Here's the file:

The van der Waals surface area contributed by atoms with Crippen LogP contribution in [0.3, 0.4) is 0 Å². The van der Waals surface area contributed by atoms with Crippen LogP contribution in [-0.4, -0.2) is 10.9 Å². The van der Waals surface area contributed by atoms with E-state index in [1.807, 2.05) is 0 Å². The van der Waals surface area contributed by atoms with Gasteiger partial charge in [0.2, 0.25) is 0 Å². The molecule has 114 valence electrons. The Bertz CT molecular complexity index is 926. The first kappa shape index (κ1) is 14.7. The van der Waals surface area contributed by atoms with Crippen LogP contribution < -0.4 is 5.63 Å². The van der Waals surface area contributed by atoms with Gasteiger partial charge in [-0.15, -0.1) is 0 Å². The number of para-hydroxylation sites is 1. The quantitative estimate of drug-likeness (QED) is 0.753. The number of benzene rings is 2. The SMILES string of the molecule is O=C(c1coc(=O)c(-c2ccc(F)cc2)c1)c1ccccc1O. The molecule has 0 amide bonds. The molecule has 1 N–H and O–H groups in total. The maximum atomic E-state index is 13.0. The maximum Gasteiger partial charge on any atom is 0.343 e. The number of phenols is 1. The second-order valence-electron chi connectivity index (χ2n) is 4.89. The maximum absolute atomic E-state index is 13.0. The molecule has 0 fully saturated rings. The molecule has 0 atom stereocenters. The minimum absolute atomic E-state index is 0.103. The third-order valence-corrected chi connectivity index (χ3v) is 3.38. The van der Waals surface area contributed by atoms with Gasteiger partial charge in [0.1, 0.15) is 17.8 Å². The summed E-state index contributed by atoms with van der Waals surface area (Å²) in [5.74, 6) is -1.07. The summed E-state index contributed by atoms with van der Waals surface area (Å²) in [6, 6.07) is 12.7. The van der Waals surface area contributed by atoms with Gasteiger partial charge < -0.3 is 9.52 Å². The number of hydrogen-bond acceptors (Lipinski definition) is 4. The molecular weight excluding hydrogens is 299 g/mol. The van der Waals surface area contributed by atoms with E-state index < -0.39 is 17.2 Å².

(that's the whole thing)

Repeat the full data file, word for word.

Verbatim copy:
The van der Waals surface area contributed by atoms with Crippen LogP contribution in [0.3, 0.4) is 0 Å². The van der Waals surface area contributed by atoms with Crippen LogP contribution in [-0.4, -0.2) is 10.9 Å². The van der Waals surface area contributed by atoms with E-state index in [1.807, 2.05) is 0 Å². The van der Waals surface area contributed by atoms with Gasteiger partial charge in [0.2, 0.25) is 0 Å². The molecule has 114 valence electrons. The Bertz CT molecular complexity index is 926. The first kappa shape index (κ1) is 14.7. The van der Waals surface area contributed by atoms with Crippen LogP contribution < -0.4 is 5.63 Å². The van der Waals surface area contributed by atoms with Gasteiger partial charge in [-0.15, -0.1) is 0 Å². The number of para-hydroxylation sites is 1. The quantitative estimate of drug-likeness (QED) is 0.753. The number of benzene rings is 2. The SMILES string of the molecule is O=C(c1coc(=O)c(-c2ccc(F)cc2)c1)c1ccccc1O. The molecule has 0 amide bonds. The molecule has 1 N–H and O–H groups in total. The maximum atomic E-state index is 13.0. The maximum Gasteiger partial charge on any atom is 0.343 e. The number of phenols is 1. The second-order valence-electron chi connectivity index (χ2n) is 4.89. The maximum absolute atomic E-state index is 13.0. The molecule has 0 fully saturated rings. The molecule has 0 atom stereocenters. The minimum absolute atomic E-state index is 0.103. The third-order valence-corrected chi connectivity index (χ3v) is 3.38. The van der Waals surface area contributed by atoms with Gasteiger partial charge in [0.1, 0.15) is 17.8 Å². The summed E-state index contributed by atoms with van der Waals surface area (Å²) in [5.74, 6) is -1.07. The summed E-state index contributed by atoms with van der Waals surface area (Å²) in [6, 6.07) is 12.7. The van der Waals surface area contributed by atoms with Gasteiger partial charge < -0.3 is 9.52 Å². The number of hydrogen-bond acceptors (Lipinski definition) is 4. The molecular weight excluding hydrogens is 299 g/mol. The van der Waals surface area contributed by atoms with E-state index < -0.39 is 17.2 Å².